Bacon couldn’t publish the folio himself but why he asked Condell and Heminge to handle the publication of his collected works is yet unclear.





Copy of Preface to the first Shakespeare folio


Comedies, Histories, Tragedies, Published according to the True Original Copies. London
Printed by Ifaac Iaggard, and Ed, Bount. 1623
TO THE MOST NOBLE AND INCOMPARABLE PAIRE OF BRETHREN WILLIAM Earle of Pembroke, &c; Lord Chamberlaine to the Kings most Excellent Majesty.

and PHILIP Earle of Montgomery, &c;. Gentleman of his Majesties Bed-Chamber. Both Knights of the most Noble Order of the Garter, and our singular good L O R D S.



 Right Honourable, Whilst we studie to be thankful in our particular for the many favors we have received from your L.L. (Lordships), we are fallen upon the ill fortune, to mingle two the most diverse things that can be: feare, and rashnesse – rashnesse in the enterprize, and feare of the successe. For, when we valew the places your H.H. sustaine, we cannot but know their dignity greater, then to descend to the reading of these trifles: and, while we name them trifles, we have depriv’d our selves of the defence of our Dedication. But since your L.L. have beene pleas’d to thinke these trifles some-thing, heeretofore; and have prosequuted both them, and their Authour living, with so much favour: we hope, that (they out-living him, and he not having the fate, common with some, to be exequutor to his owne writings) you will use the like indulgence toward them, you have done unto their parent. There is a great difference, whether any Booke choose his Patrones, or finde them: This hath done both. For, so much were your L.L. likings of the severall parts, when they were acted, as before they were published, the Volume ask’d to be yours. We have but collected them, and done an office to the dead, to procure his Orphanes, Guardians; without ambition either of selfe-profit, or fame: onely to keepe the memory of so worthy a Friend, & Fellow alive, as was our SHAKESPEARE, by humble offer of his playes, to your most noble patronage. Wherein, as we have justly observed, no man to come neere your L.L. but with a kind of religious addresse; it hath bin the height of our care, who are the Presenters, to make the present worthy of your H.H. by the perfection.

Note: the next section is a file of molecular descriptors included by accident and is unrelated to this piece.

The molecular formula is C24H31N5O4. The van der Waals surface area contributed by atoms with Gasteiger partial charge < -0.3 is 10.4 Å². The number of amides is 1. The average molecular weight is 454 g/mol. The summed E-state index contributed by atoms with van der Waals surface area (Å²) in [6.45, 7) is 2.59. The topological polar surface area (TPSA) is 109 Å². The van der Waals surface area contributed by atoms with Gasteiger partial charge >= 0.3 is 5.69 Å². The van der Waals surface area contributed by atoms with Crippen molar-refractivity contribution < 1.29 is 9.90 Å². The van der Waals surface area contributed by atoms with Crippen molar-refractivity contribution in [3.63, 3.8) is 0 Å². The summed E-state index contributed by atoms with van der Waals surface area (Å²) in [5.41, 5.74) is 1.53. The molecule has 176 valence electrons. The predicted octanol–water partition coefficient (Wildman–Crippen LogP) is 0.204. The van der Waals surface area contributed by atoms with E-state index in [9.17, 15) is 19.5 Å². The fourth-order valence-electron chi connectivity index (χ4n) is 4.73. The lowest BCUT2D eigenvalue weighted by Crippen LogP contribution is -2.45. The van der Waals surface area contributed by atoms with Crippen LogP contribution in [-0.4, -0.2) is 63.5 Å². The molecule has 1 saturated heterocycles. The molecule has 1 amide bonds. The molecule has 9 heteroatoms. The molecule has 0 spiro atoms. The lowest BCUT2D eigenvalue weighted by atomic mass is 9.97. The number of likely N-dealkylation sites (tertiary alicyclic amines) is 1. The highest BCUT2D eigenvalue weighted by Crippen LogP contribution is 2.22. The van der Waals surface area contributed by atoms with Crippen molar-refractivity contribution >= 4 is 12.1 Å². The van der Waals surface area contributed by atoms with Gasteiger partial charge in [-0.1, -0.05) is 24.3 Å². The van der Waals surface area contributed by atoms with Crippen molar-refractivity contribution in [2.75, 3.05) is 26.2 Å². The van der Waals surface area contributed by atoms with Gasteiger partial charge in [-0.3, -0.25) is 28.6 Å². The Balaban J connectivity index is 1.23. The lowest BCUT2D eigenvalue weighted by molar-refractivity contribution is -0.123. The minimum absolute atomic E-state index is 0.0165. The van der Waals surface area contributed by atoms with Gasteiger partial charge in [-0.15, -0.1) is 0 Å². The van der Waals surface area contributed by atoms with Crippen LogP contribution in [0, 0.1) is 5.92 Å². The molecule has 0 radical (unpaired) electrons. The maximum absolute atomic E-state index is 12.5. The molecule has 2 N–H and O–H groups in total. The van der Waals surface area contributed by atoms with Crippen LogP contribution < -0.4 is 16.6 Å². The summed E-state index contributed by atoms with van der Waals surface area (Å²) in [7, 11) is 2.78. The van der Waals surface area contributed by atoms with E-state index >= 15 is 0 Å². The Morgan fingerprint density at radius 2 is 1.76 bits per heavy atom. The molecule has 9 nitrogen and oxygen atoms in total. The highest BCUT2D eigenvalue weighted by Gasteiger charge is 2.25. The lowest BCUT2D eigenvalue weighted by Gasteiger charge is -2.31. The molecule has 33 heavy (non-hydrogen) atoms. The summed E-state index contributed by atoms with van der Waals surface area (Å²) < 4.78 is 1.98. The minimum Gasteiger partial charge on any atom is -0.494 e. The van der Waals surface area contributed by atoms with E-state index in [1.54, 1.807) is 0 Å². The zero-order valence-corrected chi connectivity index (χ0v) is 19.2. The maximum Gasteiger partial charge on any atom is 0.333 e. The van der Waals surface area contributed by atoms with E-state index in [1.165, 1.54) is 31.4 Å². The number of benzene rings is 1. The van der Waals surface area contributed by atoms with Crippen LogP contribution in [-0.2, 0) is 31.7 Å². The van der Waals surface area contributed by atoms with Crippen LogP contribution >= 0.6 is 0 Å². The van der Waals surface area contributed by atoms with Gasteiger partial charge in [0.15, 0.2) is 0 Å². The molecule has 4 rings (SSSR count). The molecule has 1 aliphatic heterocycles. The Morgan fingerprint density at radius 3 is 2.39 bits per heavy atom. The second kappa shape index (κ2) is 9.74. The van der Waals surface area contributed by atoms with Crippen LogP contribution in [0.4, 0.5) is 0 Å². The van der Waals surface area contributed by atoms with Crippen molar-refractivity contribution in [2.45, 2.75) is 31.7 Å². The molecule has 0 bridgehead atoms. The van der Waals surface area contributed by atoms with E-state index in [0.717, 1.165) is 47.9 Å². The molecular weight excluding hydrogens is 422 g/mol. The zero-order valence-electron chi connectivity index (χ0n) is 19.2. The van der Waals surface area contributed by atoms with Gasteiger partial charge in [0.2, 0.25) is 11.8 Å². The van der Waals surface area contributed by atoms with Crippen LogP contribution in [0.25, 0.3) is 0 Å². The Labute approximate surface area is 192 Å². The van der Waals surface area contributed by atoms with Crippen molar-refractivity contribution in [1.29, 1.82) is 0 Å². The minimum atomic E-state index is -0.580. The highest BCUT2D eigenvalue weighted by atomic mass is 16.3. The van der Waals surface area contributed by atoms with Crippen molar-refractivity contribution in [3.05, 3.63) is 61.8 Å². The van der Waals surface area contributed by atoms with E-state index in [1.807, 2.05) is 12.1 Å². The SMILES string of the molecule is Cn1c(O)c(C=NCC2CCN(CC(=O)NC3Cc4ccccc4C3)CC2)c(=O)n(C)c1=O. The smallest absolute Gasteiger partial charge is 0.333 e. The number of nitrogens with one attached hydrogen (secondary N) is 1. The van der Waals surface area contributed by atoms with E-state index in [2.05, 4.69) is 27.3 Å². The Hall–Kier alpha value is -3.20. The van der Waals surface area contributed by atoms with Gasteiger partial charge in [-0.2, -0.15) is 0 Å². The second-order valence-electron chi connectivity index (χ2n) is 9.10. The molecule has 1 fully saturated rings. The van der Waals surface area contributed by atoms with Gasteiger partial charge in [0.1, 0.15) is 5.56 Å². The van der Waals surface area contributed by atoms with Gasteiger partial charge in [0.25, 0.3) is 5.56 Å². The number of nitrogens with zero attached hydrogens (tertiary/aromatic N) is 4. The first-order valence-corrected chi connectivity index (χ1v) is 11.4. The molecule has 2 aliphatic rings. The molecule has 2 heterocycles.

But, there we must also crave our abilities to be considerd, my Lords. We cannot go beyond our owne powers. Country hands reach foorth milke, creame, fruites, or what they have : and many Nations (we have heard) that had not gummes & incense, obtained their requests with a leavened Cake. It was no fault to approach their Gods, by what meanes they could: And the most, though meanest, of thins are made more precious, when they are dedicated to Temples. In that name therefore, we most humbly consecrate to your H.H. these remaines of your servant Shakespeare; that what delight is in them, may be ever your L.L. the reputation his, & the faults ours, if any be committed, by a payre so carefull to shew their gratitude both to the living, and the dead, as is.